My name is Jenna Rae Eastman, and I am a full-time Primary Counselor in one of Home and Community Option’s Residential Programs. HCO has played an integral role in shaping my life path and my career. I started as an unpaid intern, and was quickly hired on due to my enthusiasm for the job. Before long, I was able to pursue a paid internship in order to complete my degree in social work. Through HCO I have had the opportunity to work with individuals with developmental disabilities as young as 2, and as old as 80, which speaks to the diversity of services and quality of care provided here.
In contrast to nursing homes, which cost thousands more, HCO is able to provide more comprehensive and individualized services to meet the needs of the people. CNA’s in most nursing homes are not qualified to administer medications unless specifically trained as Medication Aids. Alternatively, at Home and Community Options, our trained staff of professionals are qualified to administer medications both orally and rectally, In addition, our staff are qualified to pass and monitor controlled medications such as morphine, unheard of in area facilities. Go to any facility in the area, and these procedures are far more likely to be handled by RNA’s or LPN’s passing medications to 20+ individuals, at a higher pay grade, more costly service model, and less personable service.
Why do I stay rather than heading to one of these facilities? By and far, it is the people I support who make the job worthwhile. I knew of Tasha long before I actually worked with her. Hers is a vibrant and headstrong personality, her dedication to hard work a reflection of her childhood on a farm. When I started my full time role working in her home, I knew that it would take time and dedication to create a trusting relationship with her. When I met her, she had a hip to calf knee brace that caused her an enormous amount of physical and psychological pain. When her doctor noted that knee surgery could be an option, I immediately knew that was what Tasha needed to be her most independent and happy self. Our plan was to have her stay at the residence to recover, as her time in the nursing home after her accident had been lonely and filled with food bribes due to lack of appropriate person centered support systems in place. Tasha has a strong personality, and needs someone who both acknowledges it and can guide her to using it for the right reasons.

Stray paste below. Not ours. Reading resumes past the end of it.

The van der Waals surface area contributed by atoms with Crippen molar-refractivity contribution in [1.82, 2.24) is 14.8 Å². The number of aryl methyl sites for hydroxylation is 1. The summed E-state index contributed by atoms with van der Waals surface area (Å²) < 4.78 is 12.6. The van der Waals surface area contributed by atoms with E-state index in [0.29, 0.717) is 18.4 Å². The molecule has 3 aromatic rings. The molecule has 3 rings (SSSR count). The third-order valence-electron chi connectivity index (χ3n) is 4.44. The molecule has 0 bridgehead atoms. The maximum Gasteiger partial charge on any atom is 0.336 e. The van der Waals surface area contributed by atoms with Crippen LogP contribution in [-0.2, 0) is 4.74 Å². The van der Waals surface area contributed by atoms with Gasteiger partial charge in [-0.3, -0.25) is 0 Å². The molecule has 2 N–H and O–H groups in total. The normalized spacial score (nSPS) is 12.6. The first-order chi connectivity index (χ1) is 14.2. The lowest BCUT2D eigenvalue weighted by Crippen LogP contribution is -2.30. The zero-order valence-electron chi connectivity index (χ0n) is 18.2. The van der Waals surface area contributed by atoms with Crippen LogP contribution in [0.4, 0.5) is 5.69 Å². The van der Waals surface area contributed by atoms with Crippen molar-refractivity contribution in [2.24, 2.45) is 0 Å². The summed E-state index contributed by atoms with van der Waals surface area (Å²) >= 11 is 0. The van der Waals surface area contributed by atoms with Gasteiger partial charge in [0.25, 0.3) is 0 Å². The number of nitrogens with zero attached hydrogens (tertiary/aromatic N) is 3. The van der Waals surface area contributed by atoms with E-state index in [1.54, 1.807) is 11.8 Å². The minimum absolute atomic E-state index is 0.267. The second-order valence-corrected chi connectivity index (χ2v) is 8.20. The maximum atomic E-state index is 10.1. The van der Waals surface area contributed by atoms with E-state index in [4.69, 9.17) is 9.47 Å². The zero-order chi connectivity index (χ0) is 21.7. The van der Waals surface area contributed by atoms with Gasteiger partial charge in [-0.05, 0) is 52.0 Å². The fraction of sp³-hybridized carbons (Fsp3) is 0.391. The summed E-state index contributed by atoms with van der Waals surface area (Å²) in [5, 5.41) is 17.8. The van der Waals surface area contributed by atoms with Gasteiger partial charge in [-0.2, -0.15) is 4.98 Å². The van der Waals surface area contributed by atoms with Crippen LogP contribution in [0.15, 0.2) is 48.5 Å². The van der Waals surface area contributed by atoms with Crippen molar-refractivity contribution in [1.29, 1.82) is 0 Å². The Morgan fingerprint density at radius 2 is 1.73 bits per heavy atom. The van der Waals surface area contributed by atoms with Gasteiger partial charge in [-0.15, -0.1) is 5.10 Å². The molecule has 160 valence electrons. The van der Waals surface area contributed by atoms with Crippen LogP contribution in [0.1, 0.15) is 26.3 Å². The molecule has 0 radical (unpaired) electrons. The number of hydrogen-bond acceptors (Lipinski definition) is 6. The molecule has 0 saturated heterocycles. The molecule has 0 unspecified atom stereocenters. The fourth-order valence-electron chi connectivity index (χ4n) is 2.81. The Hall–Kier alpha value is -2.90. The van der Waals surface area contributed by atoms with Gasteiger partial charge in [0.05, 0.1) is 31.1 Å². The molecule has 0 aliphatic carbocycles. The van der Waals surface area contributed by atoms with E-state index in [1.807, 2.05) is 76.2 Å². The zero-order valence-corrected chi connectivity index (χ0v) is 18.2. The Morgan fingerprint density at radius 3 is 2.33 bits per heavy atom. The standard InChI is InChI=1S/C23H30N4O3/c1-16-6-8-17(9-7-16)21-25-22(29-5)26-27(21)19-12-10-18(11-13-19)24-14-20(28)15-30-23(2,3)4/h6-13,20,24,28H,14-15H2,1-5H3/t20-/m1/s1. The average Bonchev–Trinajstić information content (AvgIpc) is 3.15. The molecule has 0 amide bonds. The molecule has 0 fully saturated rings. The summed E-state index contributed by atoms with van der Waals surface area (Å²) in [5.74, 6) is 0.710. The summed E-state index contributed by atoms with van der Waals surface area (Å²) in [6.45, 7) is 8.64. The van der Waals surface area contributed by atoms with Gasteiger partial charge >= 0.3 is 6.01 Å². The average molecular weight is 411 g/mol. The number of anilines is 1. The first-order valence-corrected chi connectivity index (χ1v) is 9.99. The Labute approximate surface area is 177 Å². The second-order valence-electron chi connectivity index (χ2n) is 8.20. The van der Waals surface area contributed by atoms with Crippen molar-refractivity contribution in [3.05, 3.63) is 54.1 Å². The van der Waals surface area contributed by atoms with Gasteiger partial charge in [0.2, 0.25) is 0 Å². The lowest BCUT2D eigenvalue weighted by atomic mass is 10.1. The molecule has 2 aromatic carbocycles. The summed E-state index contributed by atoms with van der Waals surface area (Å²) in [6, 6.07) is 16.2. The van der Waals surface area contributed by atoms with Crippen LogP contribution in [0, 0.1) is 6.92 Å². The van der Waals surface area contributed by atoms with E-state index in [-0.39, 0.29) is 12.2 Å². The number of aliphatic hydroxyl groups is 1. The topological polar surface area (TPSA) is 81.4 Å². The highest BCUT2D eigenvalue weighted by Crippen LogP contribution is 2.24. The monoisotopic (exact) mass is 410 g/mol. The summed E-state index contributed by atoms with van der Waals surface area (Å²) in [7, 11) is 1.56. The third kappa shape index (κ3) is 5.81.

There came a point in her recovery where she was in the absolute most amount of pain that I have ever seen a person in. For a time, she refused to get up and walk for us, and if she were to continue to do so, she would need to move to a nursing home where she could be monitored for risk of blood clots. I explained to her that it was time to get up, and that if she wanted to stay home she would need to start walking for us. She looked at me and said “No go to nursing home. I stay here!” She knew what to do. Sobbing with the effort it took, and the pain, she got up that day and walked for me. I smiled and held back my own tears, because she needed to know that she was doing the right thing. It was one of the most powerful moments of my career, and I will never forget the look in her eyes as she used all of her trust, her pain, and her willpower to stand with me and to stay in her home.
Along the way, I had to come to terms with giving up on some of my own hopes and dreams in order to assist others with theirs. My significant other of 7 years and I have had to come to terms that if he is not the breadwinner, no one will be. Social work – my work with HCO – pays your soul and not your pockets. In fact, between paying for college and a car, both considered necessities in most first-world countries, I do not have a buffer of income to sustain me in times of need. In a 6 week span of time that my significant other was job hunting, my formerly good credit score dropped 100 pts. At this point, I cannot get a house loan that would be affordable, and have thus had to delay further my dreams of having a home, a marriage, and children. It’s supposed to be the American standard, and I cannot even afford it.
But I do what I do, gladly, because it is the right thing for my soul, and it is the right thing for the individuals I serve. I do what I do to see people like Tasha succeed in reaching their full potentials. I do what I do because HCO is invested in me, their employee, in a way that no retail or fast-food business would ever be. I am important to HCO, and Tasha and her family, and they cannot afford to lose me or others like me.